Ten things I have learned…. by Aline Smithson

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Black and white picture of a bucket full of trophies

Aline Smithson is a visual artist, educator, and editor based in Los Angeles, California.  Best known for her conceptual portraiture and a practice that uses humor and pathos to explore the performative potential of photography.

Aline will be at Wild Rice Retreat teaching Intentional Photography: Creating Personal Projects from Places You Know Best, May 16-20, 2021. You can learn more about Aline by visiting her website or following her on Instagram at @alinesmithson


1. The way to get your work out into the world is through personal connections and those connections are often made at portfolio reviews.

2. Big important venues are looking for big important work….work that takes effort and time and has something to say. Work that makes us think about the world a little differently.

3. Creating quality work is only part of the key to success. ALL that surrounds your work: how you articulate your work, the promotional materials you use to showcase your work, your attitude, your ability to be professional all matter.

4. You have to keep moving forward, whether you feel like it or not. Those who do ONE thing a day to move their work further along, make things happen. Take a class, learn how to be a better printer, work on your statement, apply to something, read, go to a museum, take a photograph. Live a photographic life.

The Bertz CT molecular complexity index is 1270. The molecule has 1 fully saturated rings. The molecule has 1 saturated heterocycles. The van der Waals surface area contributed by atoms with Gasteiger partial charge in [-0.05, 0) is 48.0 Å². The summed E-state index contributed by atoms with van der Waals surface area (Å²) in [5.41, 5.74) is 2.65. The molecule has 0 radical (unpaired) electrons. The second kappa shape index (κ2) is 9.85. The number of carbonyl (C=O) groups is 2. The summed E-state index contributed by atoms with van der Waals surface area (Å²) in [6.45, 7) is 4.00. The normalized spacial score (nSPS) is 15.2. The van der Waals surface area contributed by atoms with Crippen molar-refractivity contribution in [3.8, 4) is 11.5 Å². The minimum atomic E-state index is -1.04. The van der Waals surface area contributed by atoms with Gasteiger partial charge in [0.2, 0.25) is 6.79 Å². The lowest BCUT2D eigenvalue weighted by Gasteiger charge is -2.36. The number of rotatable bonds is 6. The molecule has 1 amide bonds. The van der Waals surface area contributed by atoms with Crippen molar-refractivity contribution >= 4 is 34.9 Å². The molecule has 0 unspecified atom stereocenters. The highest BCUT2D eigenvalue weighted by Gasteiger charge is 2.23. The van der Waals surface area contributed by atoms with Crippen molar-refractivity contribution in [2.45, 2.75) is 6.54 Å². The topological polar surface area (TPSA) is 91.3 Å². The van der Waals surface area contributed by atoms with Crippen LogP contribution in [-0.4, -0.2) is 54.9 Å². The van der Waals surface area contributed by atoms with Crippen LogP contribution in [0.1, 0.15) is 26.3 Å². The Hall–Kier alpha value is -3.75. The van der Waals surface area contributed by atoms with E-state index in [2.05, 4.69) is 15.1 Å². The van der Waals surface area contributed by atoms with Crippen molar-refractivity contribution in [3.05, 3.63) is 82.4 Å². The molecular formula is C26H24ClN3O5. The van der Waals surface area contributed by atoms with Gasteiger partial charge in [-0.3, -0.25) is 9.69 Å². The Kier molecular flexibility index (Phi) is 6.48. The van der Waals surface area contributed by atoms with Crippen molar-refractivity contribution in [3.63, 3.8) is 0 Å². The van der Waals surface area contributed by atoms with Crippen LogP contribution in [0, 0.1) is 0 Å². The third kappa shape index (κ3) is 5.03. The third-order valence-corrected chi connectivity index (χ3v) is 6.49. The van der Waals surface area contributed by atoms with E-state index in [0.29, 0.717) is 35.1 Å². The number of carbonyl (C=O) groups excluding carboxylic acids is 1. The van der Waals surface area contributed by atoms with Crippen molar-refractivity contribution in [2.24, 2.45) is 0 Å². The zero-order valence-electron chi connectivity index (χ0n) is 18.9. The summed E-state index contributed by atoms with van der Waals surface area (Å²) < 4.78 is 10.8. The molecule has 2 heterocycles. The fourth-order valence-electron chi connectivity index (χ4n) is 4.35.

5. Reach out to other photographers. Make friends. Compliment their work. Celebrate this community. It’s filled with amazing people. More has come to me from connections to other photographers than from anywhere else.

6. Cohesive bodies of work and consistent branding reflect a dedication to the craft. Remember it’s your PRINT that is for sale, so make stellar prints. And don’t forget this is a business.

7. There is no “they” in this world. Understand that art is subjective and an individual might not resonate to your kind of work. It doesn’t mean that everyone feels that way. There are LOTS of doors to open that might not say “Photo” on the front of it.

8. See the big picture. Understand what an individual, gallery, or organization is looking for, understand where your work fits in the photographic dialogue.

9. You and your world, the way you think, and the things that interest you are the most unique subjects you can bring to the photography dialogue. Often times, the most powerful work can be created by simply telling your story.

10. Thank everyone you can think of. Know that it’s not all about you. Be grateful and generous. Goodwill counts for a lot.